Edison Mission Group's $500-million Walnut Creek Energy Park in the City of Industry is designed for those days when electricity consumption peaks or renewable-power sources refuse to play ball.

"Historically, peaking powerplants like Walnut Creek operate only when energy demand is highest," says Larry Kostrzewa, managing director, commercial management for Santa Ana-based Edison Mission Group, a unit of Edison International. "Say it's a hot summer daythe Santa Anas are blowing and everybody has their AC on. That's when these plants will get going."

The power provided to Southern California by the natural-gas-fired plant also will come in handy when energy from solar and wind sources is interrupted.

"As Los Angeles' power grid shifts to accommodate more wind and solar power, we'll see peaking plants like this fill in the gaps when clouds pass over solar fields or the wind drops off," Kostrzewa says.

Kiewit Power Constructors, Santa Fe Springs, is the engineering, procurement and construction contractor for the project, which broke ground in June. Walnut Creek will consist of five, 100-MW turbines, each 60 ft long by 20 ft wideabout the size of a double-wide office trailer. The turbines were manufactured by General Electric in Cincinnati and Houston.

Giant Muffler System

An emissions-control unit, which also serves as a kind of giant muffler system to attenuate sound, will stand 32 ft high and 52 ft long. According to Matt Scott, Kiewit vice president in charge of power construction operations in California, the unit will help the facility meet the South Coast Air Quality Management District's rigorous air-quality requirements.

The facility will use reclaimed water obtained from a street waterline in front of the property. A wastewater discharge tie-in will be located on site.

"The foundation work we do is a big part of the project and a big part of the engineering work that occurs," Scott says. "The foundation work and pile work is a very dynamic design process. There have been significant improvements in design features and construction methods over the past several years, and they're being employed here so the technology for the structural design is really all below ground, while the technology for power generation is all in the above-ground equipment."

The plant is designed to last about 20 years, according to Scott, and the plant's steel components are designed to hold up under seismic stress even at the end of the two-decade period. He says, "This poses significant design challenges because metal will wear over time and you still have to withstand earthquakes."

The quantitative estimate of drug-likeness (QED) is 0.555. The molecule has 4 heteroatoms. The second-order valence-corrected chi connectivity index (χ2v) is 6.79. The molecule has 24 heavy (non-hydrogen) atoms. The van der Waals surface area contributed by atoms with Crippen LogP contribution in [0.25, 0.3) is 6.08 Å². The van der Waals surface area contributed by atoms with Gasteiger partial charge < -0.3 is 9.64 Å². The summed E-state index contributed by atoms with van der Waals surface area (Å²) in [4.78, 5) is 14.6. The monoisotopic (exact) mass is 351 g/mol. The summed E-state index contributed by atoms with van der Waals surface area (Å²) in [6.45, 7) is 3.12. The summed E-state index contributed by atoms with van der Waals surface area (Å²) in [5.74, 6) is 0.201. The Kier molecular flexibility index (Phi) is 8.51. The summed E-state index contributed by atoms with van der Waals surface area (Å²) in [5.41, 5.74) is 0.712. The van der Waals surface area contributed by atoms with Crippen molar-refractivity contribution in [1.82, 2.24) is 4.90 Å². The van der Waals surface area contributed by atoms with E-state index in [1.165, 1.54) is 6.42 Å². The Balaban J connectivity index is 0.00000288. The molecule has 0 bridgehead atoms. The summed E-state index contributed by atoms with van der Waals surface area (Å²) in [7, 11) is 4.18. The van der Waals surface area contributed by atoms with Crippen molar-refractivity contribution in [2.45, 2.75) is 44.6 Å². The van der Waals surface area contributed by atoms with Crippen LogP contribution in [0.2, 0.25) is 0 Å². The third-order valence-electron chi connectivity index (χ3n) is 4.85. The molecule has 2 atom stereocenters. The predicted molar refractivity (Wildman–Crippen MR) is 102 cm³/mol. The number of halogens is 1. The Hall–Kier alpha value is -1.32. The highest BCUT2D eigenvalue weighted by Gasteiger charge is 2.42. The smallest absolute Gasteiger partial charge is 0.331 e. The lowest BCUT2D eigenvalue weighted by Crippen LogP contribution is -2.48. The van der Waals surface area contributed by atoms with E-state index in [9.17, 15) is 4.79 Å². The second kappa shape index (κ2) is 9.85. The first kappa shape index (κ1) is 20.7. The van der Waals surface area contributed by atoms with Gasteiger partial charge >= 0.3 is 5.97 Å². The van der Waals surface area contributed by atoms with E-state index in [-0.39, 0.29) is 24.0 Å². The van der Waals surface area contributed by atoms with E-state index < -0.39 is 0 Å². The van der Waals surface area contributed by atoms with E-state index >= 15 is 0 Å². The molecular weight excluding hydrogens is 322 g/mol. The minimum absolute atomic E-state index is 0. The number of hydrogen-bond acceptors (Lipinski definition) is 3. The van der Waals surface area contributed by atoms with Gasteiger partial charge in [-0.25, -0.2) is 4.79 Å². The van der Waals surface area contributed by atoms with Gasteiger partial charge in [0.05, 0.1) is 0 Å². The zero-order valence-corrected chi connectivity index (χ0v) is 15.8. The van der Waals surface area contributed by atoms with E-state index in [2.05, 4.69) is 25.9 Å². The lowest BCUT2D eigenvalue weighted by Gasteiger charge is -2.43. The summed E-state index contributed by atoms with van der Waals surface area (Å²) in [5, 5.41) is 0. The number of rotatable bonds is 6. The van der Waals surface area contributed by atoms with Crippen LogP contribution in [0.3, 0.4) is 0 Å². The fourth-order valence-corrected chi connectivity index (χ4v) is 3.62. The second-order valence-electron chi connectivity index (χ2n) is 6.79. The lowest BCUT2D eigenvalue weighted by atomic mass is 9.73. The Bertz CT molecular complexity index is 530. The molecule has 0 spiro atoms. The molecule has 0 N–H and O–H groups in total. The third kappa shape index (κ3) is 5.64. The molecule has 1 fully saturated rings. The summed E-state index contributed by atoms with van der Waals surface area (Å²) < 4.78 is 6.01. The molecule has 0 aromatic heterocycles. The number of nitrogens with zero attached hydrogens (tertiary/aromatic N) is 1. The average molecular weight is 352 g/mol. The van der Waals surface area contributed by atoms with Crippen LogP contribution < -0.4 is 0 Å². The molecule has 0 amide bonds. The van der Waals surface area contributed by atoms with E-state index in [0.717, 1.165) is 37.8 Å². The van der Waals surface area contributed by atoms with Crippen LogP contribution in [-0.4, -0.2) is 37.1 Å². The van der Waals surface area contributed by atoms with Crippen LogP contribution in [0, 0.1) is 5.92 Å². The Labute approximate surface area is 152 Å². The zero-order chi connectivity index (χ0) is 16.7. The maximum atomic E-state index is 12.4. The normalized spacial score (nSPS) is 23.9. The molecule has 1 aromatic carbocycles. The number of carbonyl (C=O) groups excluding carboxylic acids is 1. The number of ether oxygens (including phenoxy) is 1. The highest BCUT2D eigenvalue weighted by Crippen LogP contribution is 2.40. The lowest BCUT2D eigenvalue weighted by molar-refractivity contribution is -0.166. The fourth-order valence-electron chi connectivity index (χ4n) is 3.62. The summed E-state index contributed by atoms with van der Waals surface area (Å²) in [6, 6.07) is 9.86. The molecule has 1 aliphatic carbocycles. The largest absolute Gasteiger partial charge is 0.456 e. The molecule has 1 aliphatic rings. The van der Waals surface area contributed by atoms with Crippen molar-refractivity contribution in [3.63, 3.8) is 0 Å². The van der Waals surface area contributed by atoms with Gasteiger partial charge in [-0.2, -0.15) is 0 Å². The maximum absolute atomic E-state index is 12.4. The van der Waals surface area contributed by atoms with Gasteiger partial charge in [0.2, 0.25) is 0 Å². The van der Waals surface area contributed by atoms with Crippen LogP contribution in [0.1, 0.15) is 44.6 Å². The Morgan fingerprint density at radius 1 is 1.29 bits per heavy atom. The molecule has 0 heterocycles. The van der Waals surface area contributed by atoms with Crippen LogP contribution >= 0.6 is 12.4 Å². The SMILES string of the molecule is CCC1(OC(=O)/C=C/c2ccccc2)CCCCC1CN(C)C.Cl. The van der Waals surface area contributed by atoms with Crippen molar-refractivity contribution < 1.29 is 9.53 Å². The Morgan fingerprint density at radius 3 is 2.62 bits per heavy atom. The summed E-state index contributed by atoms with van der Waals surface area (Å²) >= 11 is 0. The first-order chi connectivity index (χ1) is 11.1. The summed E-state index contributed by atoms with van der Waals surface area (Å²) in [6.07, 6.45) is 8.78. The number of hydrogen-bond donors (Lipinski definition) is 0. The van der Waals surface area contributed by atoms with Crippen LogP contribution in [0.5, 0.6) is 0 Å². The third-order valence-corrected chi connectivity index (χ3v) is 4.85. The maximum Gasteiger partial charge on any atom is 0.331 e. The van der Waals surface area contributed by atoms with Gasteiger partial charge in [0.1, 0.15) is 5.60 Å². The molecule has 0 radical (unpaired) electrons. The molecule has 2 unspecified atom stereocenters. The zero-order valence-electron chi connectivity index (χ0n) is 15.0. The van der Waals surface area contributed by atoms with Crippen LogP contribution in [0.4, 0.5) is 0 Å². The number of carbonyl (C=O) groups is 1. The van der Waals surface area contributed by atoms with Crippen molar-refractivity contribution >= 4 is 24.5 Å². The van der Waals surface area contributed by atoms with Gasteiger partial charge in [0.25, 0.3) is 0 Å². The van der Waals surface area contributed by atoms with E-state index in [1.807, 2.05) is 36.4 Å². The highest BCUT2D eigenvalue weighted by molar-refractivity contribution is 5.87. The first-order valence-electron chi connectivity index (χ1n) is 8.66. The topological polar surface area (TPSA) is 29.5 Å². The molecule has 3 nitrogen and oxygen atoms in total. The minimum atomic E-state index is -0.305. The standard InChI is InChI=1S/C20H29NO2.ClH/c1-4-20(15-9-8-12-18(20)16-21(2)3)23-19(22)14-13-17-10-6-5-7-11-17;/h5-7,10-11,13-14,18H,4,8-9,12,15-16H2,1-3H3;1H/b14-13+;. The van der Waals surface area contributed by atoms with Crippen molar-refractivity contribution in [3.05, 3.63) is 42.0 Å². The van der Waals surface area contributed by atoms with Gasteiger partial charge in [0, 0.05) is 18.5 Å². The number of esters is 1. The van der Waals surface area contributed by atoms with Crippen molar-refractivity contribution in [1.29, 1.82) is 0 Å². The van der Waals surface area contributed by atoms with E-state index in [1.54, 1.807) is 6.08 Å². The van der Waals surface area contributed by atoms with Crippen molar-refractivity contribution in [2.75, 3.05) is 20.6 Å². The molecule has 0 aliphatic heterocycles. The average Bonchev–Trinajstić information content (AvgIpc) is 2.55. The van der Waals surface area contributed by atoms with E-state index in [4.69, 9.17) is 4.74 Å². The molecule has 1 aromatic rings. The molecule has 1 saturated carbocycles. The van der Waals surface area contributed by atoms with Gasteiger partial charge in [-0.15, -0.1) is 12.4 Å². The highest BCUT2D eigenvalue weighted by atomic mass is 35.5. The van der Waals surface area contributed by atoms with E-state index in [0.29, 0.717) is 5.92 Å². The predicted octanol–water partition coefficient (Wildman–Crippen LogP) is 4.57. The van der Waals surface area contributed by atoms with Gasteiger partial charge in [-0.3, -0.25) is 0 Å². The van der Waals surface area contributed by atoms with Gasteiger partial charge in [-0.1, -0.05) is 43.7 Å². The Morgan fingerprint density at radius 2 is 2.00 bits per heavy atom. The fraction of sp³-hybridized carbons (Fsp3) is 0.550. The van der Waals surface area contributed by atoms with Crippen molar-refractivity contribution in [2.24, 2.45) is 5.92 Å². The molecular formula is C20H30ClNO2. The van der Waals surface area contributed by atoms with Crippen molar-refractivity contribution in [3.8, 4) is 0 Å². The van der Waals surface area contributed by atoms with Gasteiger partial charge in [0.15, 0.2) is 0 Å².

When completed in June 2013, the turbines will be capable of fully powering up in 10 minutes, putting 479 MW of electricity at the disposal of California's Independent System Operator. That's enough energy to power 165,000 residential central air conditioners, according to Edison.

"[The facility] is pretty much in the heart of the L.A. basin, smack in the center of what the grid operator calls the L.A. Basin West Local Reliability Area," Kostrzewa says. "From a power-grid standpoint, we import a lot of power in this area from out of state or from other parts of the state. But to keep the grid stable, about 40% has to be generated here."

Walnut Creek is designed for the grid operator to control it directly, ordering the plant to increase or reduce output, as needed.

According to Scott, the project posed significant challenges not only in meeting California's rigorous seismic construction standards, but also in the logistics of moving extremely heavy equipment and materials to and within a relatively small worksite.

"The size of the project area is less than 12 acres," he says. "That is a very small footprint for a project like this to be able to generate this kind of power."

Workers used specially designed trailers to haul the 400,000-lb turbines and other hefty equipment from GE's yards to the jobsitetraveling through city streets at night and with California Highway Patrol units in attendance.

Once at the site, Goldhofer trailers are used to move the equipment about. Scott describes the trailers as "resembling a giant caterpillar." They are capable of articulating all their wheels in one direction or another at the same time.

The site is located adjacent to a major Southern California Gas Co. natural-gas line, allowing operators to draw fuel as needed.

"We don't have to worry about where the gas is stored," Kostrzewa says. "It will come from a combination of interstate pipes coming into the state as well as storage that Southern California Gas operates."

He adds, "The physical flow is based on an aggregate, so it's not like we'll have to go cut a deal to buy quantities of gas from Texas and manage it all at once. There's a whole industry around matching gas flow and delivery and storage, and we'll let the people good at that do that."

As a peaking powerplant dependent on the vagaries of weather and the overall energy grid's demand patterns, Walnut Creek probably will operate between 10% to 20% of the year.

"On a not-so-hot day, you may not see this plant running," Kostrzewa says. "But there will always be someone there, always ready to run it. But it's not a base-load, round-the-clock operation."

The project's financing comes through a combination of Edison Mission Group's internal cash and a project finance loan, Kostrzewa says.

Commercial operation of the plant is expected to begin in June 2013 under a California Public Utilities Commission-approved power-purchase agreement with Southern California Edison.

Edison Mission Group says the project will create 220 construction jobs over two years.